EU-ETS scheme: review of the ETS directive

The EU emissions trading system (EU ETS) was launched in 2005 to promote reductions of greenhouse gas emissions in a cost-effective and economically efficient manner. The system sets a limit on the amount of greenhouse gases that can be emitted by heavy energy-using industries, energy producers and airlines. Emission  allowances are capped by the EU and businesses can buy or receive individual allowances.

The cap is reduced over time so that total emissions gradually fall. The ETS system is regarded as the European Union's main tool for meeting its greenhouse gas emission reduction targets for 2020 and 2030. In recent years the economic crisis has contributed to a fall in emissions and a reduced demand for emission allowances. Together with other possible factors, this has led to a fall in coal prices and the accumulation of large numbers of excess allowances in the system with the risk that the EU ETS is not able to provide incentives to reduce emissions in a cost-effective way or to drive low-carbon innovation.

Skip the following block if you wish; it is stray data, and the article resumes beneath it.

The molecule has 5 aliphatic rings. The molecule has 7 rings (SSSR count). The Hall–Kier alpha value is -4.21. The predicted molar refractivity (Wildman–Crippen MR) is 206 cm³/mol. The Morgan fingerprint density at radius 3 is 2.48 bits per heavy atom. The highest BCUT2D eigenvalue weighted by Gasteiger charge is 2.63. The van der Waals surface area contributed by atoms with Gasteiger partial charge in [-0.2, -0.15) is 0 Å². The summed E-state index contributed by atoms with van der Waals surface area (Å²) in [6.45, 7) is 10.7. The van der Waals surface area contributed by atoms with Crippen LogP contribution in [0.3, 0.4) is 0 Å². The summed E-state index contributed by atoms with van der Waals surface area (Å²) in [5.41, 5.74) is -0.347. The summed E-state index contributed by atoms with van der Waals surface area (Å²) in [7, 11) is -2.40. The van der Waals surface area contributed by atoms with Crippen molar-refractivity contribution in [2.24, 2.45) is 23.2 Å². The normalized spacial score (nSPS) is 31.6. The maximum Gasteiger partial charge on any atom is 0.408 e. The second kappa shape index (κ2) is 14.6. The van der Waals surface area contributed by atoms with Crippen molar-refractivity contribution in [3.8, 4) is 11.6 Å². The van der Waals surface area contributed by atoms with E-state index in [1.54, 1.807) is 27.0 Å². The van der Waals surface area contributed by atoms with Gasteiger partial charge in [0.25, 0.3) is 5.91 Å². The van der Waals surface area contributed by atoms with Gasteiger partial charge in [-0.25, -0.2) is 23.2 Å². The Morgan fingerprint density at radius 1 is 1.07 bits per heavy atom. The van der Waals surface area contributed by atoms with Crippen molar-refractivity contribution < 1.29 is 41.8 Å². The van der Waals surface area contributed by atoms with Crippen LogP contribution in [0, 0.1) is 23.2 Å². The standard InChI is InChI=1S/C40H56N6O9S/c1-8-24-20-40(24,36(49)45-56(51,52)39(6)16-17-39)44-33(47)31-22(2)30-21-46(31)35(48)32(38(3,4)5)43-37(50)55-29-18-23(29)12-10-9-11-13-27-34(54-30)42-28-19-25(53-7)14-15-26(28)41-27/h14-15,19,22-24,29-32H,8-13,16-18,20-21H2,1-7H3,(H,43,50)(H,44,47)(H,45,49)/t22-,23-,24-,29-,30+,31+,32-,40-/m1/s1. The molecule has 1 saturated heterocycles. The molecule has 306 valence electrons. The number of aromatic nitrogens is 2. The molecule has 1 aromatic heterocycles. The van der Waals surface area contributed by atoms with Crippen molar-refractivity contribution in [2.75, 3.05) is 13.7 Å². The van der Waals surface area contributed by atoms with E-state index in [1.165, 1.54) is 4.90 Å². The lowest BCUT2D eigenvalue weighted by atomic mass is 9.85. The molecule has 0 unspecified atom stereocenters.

This market situation, together with the need to adapt the system to the 2030 decarbonisation targets, have made the structural review of the system a necessity ahead of the fourth phase of the Emission Trading System between 2021 and 2030. After over two years of discussions, in March 2018 the Official Journal of the European Union published the new Directive 2018/410 (EU), which amends Directive 2003/87/EC (the ETS Directive). Member States are required to transpose the regulation by 9 October 2019.

To speed up the emission reduction process, as of 2021 the total amount of emission allowances will fall at an annual rate of 2.2% compared with the current rate of 1.74%. The market stability reserve (MSR) - the mechanism introduced by the EU to reduce the surplus of allowances on the carbon market and to improve the resilience of the ETS to future shocks - will be significantly strengthened. Between 2019 and 2023 the quantity of allowances in the reserve will double to 24% of the allowances in circulation.